Way *way* down upon the Suwannee River…

… we joined a Y2V (A Year To Volunteer) work crew for a 2-week service project at Stephen C Foster State Park.

It was so remote (audience: How remote was it?)… it was so remote that it took almost 25 minutes to drive to the nearest town with a store, and that one and only store was a Dollar General.

Cell service was about as reliable as a stoner delivering pizza, and wifi at the campground trading post was about as strong as rest stop toilet paper, so we did not spend a lot of time online.

But that was bearable. We were busy working, making new friends, spotting wildlife, and enjoying the solitude. Here it is in a nutshell.

How We Got Hooked (blame it on the a a a a a alcohol)

It started with a meet-up at a Harvest Hosts location, the Medina River Winery in Castroville, TX.
We invited two friends (Phil & Stacy of You, Me & The RV)
and they invited two friends (Phil & Shar of A Year to Volunteer),
and the more I heard about the Y2V mission, and the more I drank, the more ambitious I became.
My inner voice slurred, “We haf schkills. We haf thah kine o time. Lesssh do thish!”
And that is how we signed our asses up for not one, not two, but three Y2V projects — and have since added a fourth.
Would anybody else like to drink with me?
Wine clearly makes me believe I have superpowers.
(Photo credit: Medina River Winery)

The Worker Bees of Y2V

There were 30 of us, all RVers, mostly couples. Most stayed the entire duration of the project (Jan. 25 – Feb. 5, 2021), and a few came and went. Some already had Y2V experience under their tool belts, and some were newbies like us.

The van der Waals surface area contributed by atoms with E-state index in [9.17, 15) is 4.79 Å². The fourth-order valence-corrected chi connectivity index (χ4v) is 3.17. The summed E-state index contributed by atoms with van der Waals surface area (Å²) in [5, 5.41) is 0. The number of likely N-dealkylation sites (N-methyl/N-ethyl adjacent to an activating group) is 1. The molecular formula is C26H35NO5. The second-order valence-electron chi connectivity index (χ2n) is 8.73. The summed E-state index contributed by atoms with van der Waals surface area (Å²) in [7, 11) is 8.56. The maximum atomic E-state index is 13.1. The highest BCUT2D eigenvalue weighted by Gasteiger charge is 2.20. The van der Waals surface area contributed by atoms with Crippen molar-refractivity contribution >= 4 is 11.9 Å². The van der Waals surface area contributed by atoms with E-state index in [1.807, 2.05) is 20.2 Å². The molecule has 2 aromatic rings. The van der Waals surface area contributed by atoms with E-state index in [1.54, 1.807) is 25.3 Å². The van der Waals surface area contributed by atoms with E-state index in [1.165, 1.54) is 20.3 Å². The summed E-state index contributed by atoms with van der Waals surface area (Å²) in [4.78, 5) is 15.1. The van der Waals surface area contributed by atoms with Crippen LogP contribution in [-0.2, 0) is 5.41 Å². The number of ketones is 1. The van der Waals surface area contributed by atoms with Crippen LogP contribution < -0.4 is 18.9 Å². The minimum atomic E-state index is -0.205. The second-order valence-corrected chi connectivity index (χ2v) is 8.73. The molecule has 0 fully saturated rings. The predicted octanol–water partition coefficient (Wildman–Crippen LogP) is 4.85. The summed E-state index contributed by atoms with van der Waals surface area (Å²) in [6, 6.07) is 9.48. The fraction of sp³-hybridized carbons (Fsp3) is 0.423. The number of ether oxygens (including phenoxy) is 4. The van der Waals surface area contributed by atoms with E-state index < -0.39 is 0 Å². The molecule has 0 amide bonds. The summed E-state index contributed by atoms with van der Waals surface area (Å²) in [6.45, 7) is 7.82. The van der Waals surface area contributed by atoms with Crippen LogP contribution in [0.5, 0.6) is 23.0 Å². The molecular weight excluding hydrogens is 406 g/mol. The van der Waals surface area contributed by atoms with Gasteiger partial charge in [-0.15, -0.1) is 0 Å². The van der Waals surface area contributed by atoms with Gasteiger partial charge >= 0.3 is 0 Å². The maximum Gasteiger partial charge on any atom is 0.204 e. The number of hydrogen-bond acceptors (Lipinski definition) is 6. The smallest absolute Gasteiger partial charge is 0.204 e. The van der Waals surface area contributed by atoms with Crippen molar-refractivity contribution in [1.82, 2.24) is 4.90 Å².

There were retirees from a wide variety of backgrounds, a sampling of which includes military veterans, nurses, teachers, a business owner, a contractor, and even a pair of NASA engineers.

I won’t even try to calculate the combined years of home improvement, building, and fix-it experience. Tim has about 40, and he was one of the younger men on the job, so there were several lifetimes worth of skills and knowledge in play every single day.

The Honey-Do’s? Honeys Did — And Then Some

We were given 5 projects by the park. Our team completed those + 20 more, and still finished a day early! A sampling of the tasks:

  • Parking lot striping
  • New AC/exhaust system in maintenance shop
  • 3 new camp host sites (timbers, leveling, graveling)
  • Sanding and painting metal cabin doors
  • Sanding and painting porch & walkway rails
  • Installing new flooring in guest cottages
  • Sanding and painting rocking chairs 
  • Cleaning AC drip stains & touch-up painting in guest cottages
  • Replacing fire rings in campground loops
Our first morning meeting included a hilarious recap of the COVID safety rules we’d all previously agreed via e-mail to uphold.
Because all of us were there in RVs, Shar’s summary was simple:
If the person you’re working next to is not someone who wakes up with you,
you should be wearing a mask.
In addition, we observed social distancing rules, agreed to no indoor socializing or RV tours, and we held only one communal dinner, which was served by masked & gloved helpers rather than the usual potluck buffet style.
The new camp host sites at the beginning…